my question concerns languages with clause chaining - that form sentences composed of a string of non-finite medial clauses followed by a finite final clause, or a finite initial clause followed by a string of non-finite sequential clauses. Languages such as Turkish, Korean, etc.

What are typically the semantic constraints of clauses which may be chained together in this way? Is it typical for them to have to all take the same logical (though obviously not marked) aspect, mood, voice, etc.? Must there be a uniform semantic relation between them, such as a sequence of events where there is a "then" relation between clauses, or a conjunction where there is an "and" relation between them? How strict or loose are the constraints governing what clauses can come in a single chain and when a new chain must be started?

  • Specify the languages; each has invented its own system, and especially its own sets of idioms and familiar collocation frames. Description comes after data, and comparison comes after description. Unless you just want theoretical predications and predictions. – jlawler Dec 2 '13 at 14:57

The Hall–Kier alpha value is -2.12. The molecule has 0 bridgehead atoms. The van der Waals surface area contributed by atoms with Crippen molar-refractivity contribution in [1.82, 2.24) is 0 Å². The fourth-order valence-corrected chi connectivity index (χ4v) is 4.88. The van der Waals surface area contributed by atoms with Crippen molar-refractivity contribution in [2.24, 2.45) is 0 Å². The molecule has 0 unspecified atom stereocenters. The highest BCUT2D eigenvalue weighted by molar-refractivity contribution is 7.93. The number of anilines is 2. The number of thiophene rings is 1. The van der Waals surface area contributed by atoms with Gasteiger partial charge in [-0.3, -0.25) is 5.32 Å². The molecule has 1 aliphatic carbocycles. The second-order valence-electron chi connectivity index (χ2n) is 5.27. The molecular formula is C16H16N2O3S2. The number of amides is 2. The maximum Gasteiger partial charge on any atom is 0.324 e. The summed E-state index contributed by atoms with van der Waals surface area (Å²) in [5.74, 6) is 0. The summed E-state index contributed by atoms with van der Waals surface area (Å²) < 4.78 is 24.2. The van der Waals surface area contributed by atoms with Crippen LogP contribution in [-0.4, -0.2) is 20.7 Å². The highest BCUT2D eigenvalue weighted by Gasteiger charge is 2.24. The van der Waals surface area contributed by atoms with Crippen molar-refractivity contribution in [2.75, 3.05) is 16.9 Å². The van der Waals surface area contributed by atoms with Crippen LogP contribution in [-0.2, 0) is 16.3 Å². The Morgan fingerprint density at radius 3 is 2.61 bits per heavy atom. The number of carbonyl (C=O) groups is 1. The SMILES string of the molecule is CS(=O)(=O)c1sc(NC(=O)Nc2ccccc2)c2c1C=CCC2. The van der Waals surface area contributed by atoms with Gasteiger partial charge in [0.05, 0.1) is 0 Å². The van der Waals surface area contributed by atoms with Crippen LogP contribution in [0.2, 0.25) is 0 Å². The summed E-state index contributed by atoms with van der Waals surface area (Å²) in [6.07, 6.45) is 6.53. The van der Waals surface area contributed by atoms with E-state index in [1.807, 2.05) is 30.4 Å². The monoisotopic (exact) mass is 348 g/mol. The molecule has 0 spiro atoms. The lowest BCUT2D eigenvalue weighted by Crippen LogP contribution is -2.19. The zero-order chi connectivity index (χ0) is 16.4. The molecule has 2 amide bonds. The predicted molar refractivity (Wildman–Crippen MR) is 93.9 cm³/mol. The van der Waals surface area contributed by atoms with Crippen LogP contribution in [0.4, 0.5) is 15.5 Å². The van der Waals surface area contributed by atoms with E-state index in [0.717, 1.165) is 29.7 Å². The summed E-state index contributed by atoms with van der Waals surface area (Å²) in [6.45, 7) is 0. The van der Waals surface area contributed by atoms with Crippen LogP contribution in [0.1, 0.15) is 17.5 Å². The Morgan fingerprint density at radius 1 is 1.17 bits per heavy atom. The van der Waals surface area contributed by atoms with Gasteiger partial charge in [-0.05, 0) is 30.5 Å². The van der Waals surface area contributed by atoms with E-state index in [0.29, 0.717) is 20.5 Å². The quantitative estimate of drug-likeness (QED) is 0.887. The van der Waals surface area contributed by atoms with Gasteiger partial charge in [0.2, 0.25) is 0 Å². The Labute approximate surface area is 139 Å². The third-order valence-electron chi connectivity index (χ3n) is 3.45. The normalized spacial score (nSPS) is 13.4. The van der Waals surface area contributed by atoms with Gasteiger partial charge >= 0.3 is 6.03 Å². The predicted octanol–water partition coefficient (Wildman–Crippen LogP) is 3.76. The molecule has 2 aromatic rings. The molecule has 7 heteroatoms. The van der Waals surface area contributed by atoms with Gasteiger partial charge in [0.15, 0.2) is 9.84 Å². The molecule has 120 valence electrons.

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    I suppose I am looking for theoretical predications and predictions. I'm wondering if there are any generalities that can be drawn. – Justin Olbrantz Dec 2 '13 at 17:34
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    Pick your presuppositions, make up your rules, and you can predict anything you like. There's tons of assumptions one can make, especially unfettered by data, and most of them are already made by somebody, and contradicted by somebody else, so it's up to you. – jlawler Dec 2 '13 at 17:35
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    ...okay, let's try phrasing it this way: I'm looking for a survey/typology of clause chaining – Justin Olbrantz Dec 3 '13 at 4:14
  • Well, here's a QD googling for "clause chaining". One can do likewise for "serial verb", which is one of the more common names for the construction type; it has a Wikipedia entry. And, lucky for everybody, Arnold Zwicky has a very good article online on the subject. – jlawler Dec 3 '13 at 17:46

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